“If you want to get a visceral reaction from an audience, the bottom line is that you have to make your guitar sing”: Blues playing getting stale? Incorporating ideas from jazz guitarists will take your solos to the next level

Josh Smith
(Image credit: Future)

Early on in my playing career, I was drawn to the ideas of jazz guitarists as a way of spicing up my blues playing and finding my own voice. In my last lesson, we looked briefly at the idea of implying chord changes in a three-chord blues. In essence, this is the idea that we can play melodic phrases that spell out additional chords that could be used to enrich the harmony, even though they’re not written on the lead sheet. This time, we’ll expand on that idea.

It’s common to play every chord in a blues as a dominant chord (7th, 9th, etc), and something I like to do, to introduce more interesting sounds into my solos, is to view each of the three chords as a V chord. I’ll demonstrate this idea in the examples that follow, but here’s the theory behind this idea.

We’re in the key of Bb here, so our three chords are Bb7, Eb7 and F7. Eb7 is chord IV in the key of Bb, but what if we view it as a V chord? When you play example 5, you’ll see I use the Eb Mixolydian scale (Eb-F-G-Ab-Bb-C-Db) over the Eb7 chord. Eb Mixolydian is mode five in the key of Ab, so the lick implies that for the Eb7 bars, we’ve temporarily changed key to Ab. It’s a really cool sound.

Taking a quick snapshot of another tonality helps us create more interesting lines and introducing some tension and release. Many jazz players apply this kind of modal thinking to their playing.

We can even treat the I chord (Bb7) as a V chord (belonging to the key of Eb), and add that Mixolydian flavour to our solos.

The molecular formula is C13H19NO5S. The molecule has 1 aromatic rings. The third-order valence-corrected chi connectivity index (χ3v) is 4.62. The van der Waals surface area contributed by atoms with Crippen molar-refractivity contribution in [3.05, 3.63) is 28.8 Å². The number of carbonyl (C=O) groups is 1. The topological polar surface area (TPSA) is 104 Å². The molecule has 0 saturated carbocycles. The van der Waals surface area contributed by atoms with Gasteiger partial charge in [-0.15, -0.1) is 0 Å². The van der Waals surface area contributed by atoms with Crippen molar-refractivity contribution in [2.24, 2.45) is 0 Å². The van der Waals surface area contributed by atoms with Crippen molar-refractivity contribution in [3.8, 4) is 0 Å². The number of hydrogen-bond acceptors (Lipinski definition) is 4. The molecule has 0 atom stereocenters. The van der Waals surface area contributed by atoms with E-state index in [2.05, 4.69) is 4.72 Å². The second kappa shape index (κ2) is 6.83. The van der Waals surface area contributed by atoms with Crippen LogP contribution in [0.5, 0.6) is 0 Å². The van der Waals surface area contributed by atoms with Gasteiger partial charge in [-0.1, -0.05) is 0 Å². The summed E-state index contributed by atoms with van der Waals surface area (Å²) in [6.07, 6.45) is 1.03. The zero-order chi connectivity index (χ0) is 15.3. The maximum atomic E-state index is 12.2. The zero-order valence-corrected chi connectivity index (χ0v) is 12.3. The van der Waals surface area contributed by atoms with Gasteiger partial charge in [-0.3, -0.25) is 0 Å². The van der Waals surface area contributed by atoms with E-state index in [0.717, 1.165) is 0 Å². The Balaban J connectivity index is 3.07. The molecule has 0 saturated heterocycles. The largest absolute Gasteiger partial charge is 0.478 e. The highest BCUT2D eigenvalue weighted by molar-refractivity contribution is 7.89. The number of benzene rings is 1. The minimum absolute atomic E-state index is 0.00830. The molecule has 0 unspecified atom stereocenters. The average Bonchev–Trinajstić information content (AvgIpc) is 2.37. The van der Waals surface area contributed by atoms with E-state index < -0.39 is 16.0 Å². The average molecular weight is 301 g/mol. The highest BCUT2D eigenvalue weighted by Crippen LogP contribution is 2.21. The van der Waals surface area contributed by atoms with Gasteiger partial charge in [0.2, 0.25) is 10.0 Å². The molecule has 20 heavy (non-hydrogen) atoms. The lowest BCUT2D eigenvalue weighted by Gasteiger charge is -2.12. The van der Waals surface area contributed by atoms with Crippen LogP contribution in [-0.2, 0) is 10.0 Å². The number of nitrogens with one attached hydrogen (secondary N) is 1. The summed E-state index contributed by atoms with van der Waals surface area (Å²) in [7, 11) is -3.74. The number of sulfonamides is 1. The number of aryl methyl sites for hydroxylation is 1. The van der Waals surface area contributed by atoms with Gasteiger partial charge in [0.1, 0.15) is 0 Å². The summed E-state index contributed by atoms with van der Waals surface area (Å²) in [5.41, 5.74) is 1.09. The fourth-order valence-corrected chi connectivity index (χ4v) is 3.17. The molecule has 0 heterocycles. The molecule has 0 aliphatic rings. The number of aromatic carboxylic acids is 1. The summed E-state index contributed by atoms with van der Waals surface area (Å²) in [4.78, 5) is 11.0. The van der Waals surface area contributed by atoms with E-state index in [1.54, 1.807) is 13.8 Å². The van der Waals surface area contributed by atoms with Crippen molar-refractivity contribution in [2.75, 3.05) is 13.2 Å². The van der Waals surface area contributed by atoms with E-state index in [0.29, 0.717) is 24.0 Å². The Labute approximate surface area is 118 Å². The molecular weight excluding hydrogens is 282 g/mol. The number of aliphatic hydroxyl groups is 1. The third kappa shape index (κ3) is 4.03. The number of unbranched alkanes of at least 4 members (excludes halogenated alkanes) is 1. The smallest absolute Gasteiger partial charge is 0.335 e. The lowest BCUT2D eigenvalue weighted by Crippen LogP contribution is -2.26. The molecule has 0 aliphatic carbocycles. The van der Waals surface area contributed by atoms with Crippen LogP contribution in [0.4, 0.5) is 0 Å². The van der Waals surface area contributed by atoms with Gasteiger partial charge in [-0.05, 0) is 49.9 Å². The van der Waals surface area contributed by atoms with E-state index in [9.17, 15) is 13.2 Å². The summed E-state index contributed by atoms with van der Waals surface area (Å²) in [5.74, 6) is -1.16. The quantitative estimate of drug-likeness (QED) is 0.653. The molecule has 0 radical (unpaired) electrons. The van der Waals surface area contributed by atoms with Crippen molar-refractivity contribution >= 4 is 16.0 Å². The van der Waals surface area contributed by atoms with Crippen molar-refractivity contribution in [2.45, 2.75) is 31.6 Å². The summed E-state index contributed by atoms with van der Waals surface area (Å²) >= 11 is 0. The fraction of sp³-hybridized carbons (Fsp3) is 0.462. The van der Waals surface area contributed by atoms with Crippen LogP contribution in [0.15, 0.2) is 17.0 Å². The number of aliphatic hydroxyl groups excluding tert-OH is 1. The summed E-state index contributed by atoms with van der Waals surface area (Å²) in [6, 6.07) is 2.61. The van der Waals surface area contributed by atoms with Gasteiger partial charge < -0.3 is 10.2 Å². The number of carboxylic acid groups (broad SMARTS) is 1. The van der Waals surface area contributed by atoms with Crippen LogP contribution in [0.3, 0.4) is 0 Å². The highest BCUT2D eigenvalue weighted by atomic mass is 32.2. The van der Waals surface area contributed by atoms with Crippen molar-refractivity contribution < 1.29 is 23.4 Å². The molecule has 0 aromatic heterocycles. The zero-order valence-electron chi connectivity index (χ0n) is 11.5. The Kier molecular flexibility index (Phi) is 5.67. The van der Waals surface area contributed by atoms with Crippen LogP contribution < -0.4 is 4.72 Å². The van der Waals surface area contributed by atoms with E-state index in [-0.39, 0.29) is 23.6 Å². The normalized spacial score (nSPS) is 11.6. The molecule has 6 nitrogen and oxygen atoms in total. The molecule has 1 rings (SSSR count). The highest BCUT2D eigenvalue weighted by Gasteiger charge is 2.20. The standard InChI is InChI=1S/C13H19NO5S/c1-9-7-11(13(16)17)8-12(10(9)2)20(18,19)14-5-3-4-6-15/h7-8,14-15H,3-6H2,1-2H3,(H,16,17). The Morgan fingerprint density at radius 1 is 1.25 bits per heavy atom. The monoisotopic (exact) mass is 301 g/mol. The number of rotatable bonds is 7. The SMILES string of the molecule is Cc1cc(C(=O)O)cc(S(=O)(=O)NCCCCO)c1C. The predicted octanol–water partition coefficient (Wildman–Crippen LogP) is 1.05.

There are other aspects of my playing that borrow ideas from jazz. The first is to add chromatic passing notes into my lines. Chromatic notes are ones that don’t belong to the key signature. Why do we add them? When we want to play longer, more complex lines, we soon run up against the limitations of seven-note scales, especially if we’re playing eighth or 16th-note passages. Adding passing notes is a way of ‘filling out’ a lick, so we can play uninterrupted, flowing lines. 

If you’ve never got into this idea in a big way, a good place to start is to play a chord shape, then locate all the parent scale notes around it that are within easy reach. Now notice the notes that you didn’t play, which don’t belong to the parent scale, but are within easy reach of the chord shape - these are your passing note options. 

So, as an exercise, try playing a chord, then inventing a lick that uses mostly scale tones, but with a passing note or two. You’ll soon begin to see there is scope to create many interesting ideas.

Tools of the modern blues player

We could discuss many aspects of technique but getting satisfying results generally comes down to these simple elements.

1. Feel and phrasing. If you want to get a visceral reaction from an audience, the bottom line is that you have to make your guitar sing. This can be a matter of feel and dynamics, but it also comes down to phrasing.

You’ll see in the example licks that follow that sometimes I purposely limit myself to a small area of the neck, using maybe just three strings in a four-fret zone, for instance, or perhaps just the top two strings. The aim of this is to squeeze as much expression as I can from that limited space. It makes me work harder to come up with the good stuff. I also aim to use lines that mimic the human voice to inject soul.

2. Storytelling devices. Every solo should tell a story, not just be a collection of random licks. To achieve that, we can use the classic blues device of call and response phrasing, which helps give a solo a sense of continuity. We can also use repetition (the same lick with different dynamics and articulation, or played on different beats of the bar). And, most importantly, we can use the idea of developing themes that carry through a solo, gluing it together.